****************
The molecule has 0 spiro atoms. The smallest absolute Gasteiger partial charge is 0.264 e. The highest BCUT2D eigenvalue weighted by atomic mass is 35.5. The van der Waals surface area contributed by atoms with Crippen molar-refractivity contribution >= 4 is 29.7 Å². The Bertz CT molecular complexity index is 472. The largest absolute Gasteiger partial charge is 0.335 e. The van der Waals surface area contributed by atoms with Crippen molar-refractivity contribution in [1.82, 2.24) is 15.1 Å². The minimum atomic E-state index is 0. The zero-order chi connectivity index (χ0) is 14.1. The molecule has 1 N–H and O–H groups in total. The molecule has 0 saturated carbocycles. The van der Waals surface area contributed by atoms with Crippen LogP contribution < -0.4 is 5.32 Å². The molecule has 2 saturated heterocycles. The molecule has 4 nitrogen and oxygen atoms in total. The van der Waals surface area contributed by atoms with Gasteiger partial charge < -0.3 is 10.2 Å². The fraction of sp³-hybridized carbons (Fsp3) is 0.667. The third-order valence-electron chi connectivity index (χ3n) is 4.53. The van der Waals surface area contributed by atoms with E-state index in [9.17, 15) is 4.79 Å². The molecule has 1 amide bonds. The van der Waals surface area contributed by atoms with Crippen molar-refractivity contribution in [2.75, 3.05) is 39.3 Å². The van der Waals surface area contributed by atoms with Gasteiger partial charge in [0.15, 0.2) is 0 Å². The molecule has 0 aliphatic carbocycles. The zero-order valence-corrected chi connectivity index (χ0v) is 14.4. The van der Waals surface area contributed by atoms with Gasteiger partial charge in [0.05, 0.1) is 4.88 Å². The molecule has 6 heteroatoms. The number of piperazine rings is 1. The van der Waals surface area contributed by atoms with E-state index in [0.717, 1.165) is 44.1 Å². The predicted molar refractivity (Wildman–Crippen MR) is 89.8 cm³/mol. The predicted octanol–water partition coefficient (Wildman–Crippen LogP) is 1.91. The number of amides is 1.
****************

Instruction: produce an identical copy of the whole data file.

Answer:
The molecule has 0 spiro atoms. The smallest absolute Gasteiger partial charge is 0.264 e. The highest BCUT2D eigenvalue weighted by atomic mass is 35.5. The van der Waals surface area contributed by atoms with Crippen molar-refractivity contribution >= 4 is 29.7 Å². The Bertz CT molecular complexity index is 472. The largest absolute Gasteiger partial charge is 0.335 e. The van der Waals surface area contributed by atoms with Crippen molar-refractivity contribution in [1.82, 2.24) is 15.1 Å². The minimum atomic E-state index is 0. The zero-order chi connectivity index (χ0) is 14.1. The molecule has 1 N–H and O–H groups in total. The molecule has 0 saturated carbocycles. The van der Waals surface area contributed by atoms with Crippen LogP contribution < -0.4 is 5.32 Å². The molecule has 2 saturated heterocycles. The molecule has 4 nitrogen and oxygen atoms in total. The van der Waals surface area contributed by atoms with Gasteiger partial charge < -0.3 is 10.2 Å². The fraction of sp³-hybridized carbons (Fsp3) is 0.667. The third-order valence-electron chi connectivity index (χ3n) is 4.53. The van der Waals surface area contributed by atoms with E-state index in [9.17, 15) is 4.79 Å². The molecule has 1 amide bonds. The van der Waals surface area contributed by atoms with Crippen molar-refractivity contribution in [2.75, 3.05) is 39.3 Å². The van der Waals surface area contributed by atoms with Gasteiger partial charge in [0.15, 0.2) is 0 Å². The molecule has 0 aliphatic carbocycles. The zero-order valence-corrected chi connectivity index (χ0v) is 14.4. The van der Waals surface area contributed by atoms with Gasteiger partial charge in [0.05, 0.1) is 4.88 Å². The molecule has 6 heteroatoms. The number of piperazine rings is 1. The van der Waals surface area contributed by atoms with E-state index in [0.717, 1.165) is 44.1 Å². The predicted molar refractivity (Wildman–Crippen MR) is 89.8 cm³/mol. The predicted octanol–water partition coefficient (Wildman–Crippen LogP) is 1.91. The number of amides is 1.